13. I think the point is that what is expressly stated in the constitution to be a right that may not be infringed should be defended as much as any right that is merely said to be implied. I’ve asked pro-abortion folks what value makes them fight for abortions so hard. They’ve told me that the constitutional right to it is enough. “It’s protected by the constitution”, they say.

    Why then is the clear wording of the 2nd not their value?

  14. “The right to bear arms. How that possibly be misconstructed?”

    There is, at least, a way of doing that: intentionally “forgeting” the first part of the 2th amendment: “A well-regulated militia, being necessary to the security of a free State[…]”

    By means of this cheat, the constitutional right is misconstructed converting a militia related right to an absolute and unconditional right.

    At the time it was redacted there were no practical regular army, so militia was “necessary to the security of a free State”.

    • The Second Amendment is naturally divided into two parts: its prefatory clause and its operative clause. The former does not limit the latter grammatically, but rather announces a purpose. The Amendment could be rephrased, “Because a well regulated Militia is necessary to the security of a free State, the right of the people to keep and bear Arms shall not be infringed.” See J. Tiffany, A Treatise on Government and Constitutional Law §585, p. 394 (1867); Brief for Professors of Linguistics and English as Amici Curiae3 (hereinafter Linguists’ Brief). Although this structure of the Second Amendment is unique in our Constitution, other legal documents of the founding era, particularly individual-rights provisions of state constitutions, commonly included a prefatory statement of purpose.

      It is simply saying why a right is necessary to protect before claiming that it is a right does not obviate the existence of the right once that reason ceases to be in effect.

      Here’s a compilation of the Founders on an armed general public: http://cap-n-ball.com/fathers.htm

    • Isu,
      Read this again and again and again:

      The first 10 amendments were added by popular demand to give “the people” specific guarantees. The amendments clearly indicated reference to individual rights, not states’ rights.



      The term “militia” referred to all able-bodied male citizens at least 18 years old.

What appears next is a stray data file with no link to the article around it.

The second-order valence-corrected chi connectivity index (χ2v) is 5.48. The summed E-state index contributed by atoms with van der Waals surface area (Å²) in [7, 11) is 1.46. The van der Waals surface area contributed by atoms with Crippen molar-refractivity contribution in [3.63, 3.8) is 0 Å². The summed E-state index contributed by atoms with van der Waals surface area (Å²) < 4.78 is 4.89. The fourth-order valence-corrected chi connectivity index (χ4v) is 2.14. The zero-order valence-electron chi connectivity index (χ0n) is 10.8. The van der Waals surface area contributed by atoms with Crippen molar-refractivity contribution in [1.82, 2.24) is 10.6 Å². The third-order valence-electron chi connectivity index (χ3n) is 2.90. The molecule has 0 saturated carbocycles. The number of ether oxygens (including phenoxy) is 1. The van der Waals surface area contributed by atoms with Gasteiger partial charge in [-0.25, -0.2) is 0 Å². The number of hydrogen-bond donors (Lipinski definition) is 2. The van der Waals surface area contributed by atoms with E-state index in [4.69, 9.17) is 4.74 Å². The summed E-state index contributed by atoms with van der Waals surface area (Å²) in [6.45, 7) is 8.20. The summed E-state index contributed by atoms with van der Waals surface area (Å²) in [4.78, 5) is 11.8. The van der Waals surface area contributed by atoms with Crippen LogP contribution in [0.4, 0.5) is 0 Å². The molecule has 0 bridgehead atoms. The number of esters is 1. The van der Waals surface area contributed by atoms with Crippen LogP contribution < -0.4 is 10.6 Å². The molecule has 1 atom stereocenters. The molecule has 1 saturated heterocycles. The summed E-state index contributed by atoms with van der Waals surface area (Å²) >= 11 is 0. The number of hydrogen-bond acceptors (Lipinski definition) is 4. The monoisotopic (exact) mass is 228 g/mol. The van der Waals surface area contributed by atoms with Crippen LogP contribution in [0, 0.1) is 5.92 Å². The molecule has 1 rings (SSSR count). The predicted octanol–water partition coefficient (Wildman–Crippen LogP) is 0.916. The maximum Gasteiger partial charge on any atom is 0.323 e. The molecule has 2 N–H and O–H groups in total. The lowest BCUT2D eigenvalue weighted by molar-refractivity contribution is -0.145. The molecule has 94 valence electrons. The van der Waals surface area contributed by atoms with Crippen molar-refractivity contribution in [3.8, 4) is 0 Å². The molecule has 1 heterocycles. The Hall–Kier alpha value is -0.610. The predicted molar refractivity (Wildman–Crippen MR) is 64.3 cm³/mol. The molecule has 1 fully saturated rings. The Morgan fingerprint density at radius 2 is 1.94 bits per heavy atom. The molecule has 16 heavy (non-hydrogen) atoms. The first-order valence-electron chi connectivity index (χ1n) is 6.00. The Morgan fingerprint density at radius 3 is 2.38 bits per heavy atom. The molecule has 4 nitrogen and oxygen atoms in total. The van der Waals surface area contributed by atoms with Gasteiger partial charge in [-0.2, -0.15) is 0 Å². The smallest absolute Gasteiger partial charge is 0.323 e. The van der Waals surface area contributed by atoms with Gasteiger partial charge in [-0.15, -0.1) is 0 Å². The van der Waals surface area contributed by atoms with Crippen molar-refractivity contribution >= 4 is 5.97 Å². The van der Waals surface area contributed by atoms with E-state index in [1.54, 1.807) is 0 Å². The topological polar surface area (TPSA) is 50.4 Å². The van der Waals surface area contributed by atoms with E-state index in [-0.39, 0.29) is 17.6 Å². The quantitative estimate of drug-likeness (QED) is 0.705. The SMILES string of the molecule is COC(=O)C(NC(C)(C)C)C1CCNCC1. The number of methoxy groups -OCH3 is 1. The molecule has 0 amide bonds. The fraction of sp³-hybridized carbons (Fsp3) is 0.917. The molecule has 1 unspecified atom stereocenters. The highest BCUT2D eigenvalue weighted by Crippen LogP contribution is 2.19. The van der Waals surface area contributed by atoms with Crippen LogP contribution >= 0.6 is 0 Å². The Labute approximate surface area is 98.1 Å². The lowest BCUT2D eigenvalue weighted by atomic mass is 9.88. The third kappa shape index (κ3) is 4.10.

In 1903 an act was passed creating the federal control, funding and training of state forces as organized militia. It designated all other adult male citizens as the unorganized militia.

      

An act of 1916 designated the organized militia as the National Guard. This was further clarified by the National Defense Act of June 4, 1920, and this act again designated all other adult male citizens as the unorganized militia.



      Title 10 U.S. Code, Section 311, states that the militia consists of all able-bodied males 17 to 45. It also specifies two classes of militia exist; the organized and unorganized.

      

In U.S. vs Miller, 1939, the U.S. Supreme Court said that when militia members were called to service, there were “expected to appear bearing arms supplied by themselves and of the same kind in common use” at the time.



      The 2nd Amendment mentions the need for a militia as the primary reason for the right to bear arms, but it does not limit it to solely the militia, be it organized or unorganized.

      http://townhall.com/columnists/walterewilliams/2013/01/02/why-the-2nd-amendment-n1476632/page/full/

      “No Free man shall ever be debarred the use of arms.” (Thomas Jefferson, Proposal Virginia Constitution, 1 T. Jefferson Papers, 334,[C.J.Boyd, Ed., 1950])



      The right of the people to keep and bear…arms shall not be infringed. A well regulated militia, composed of the body of the people, trained to arms, is the best and most natural defense of a free country…” (James Madison, I Annals of Congress 434 [June 8, 1789])



      “A militia, when properly formed, are in fact the people themselves…and include all men capable of bearing arms.” (Richard Henry Lee, Additional Letters from the Federal Farmer (1788) at 169)

      

”What, Sir, is the use of a militia? It is to prevent the establishment of a standing army, the bane of liberty…. Whenever Governments mean to invade the rights and liberties of the people, they always attempt to destroy the militia, in order to raise an army upon their ruins.” (Rep. Elbridge Gerry of Massachusetts, spoken during floor debate over the Second Amendment [ I Annals of Congress at 750 {August 17, 1789}])

      

”…to disarm the people – that was the best and most effectual way to enslave them.” (George Mason, 3 Elliot, Debates at 380)



      “Americans have the right and advantage of being armed – unlike the citizens of other countries whose governments are afraid to trust the people with arms.” (James Madison, The Federalist Papers #46 at 243-244)

      

”the ultimate authority … resides in the people alone,” (James Madison, author of the Bill of Rights, in Federalist Paper #46.)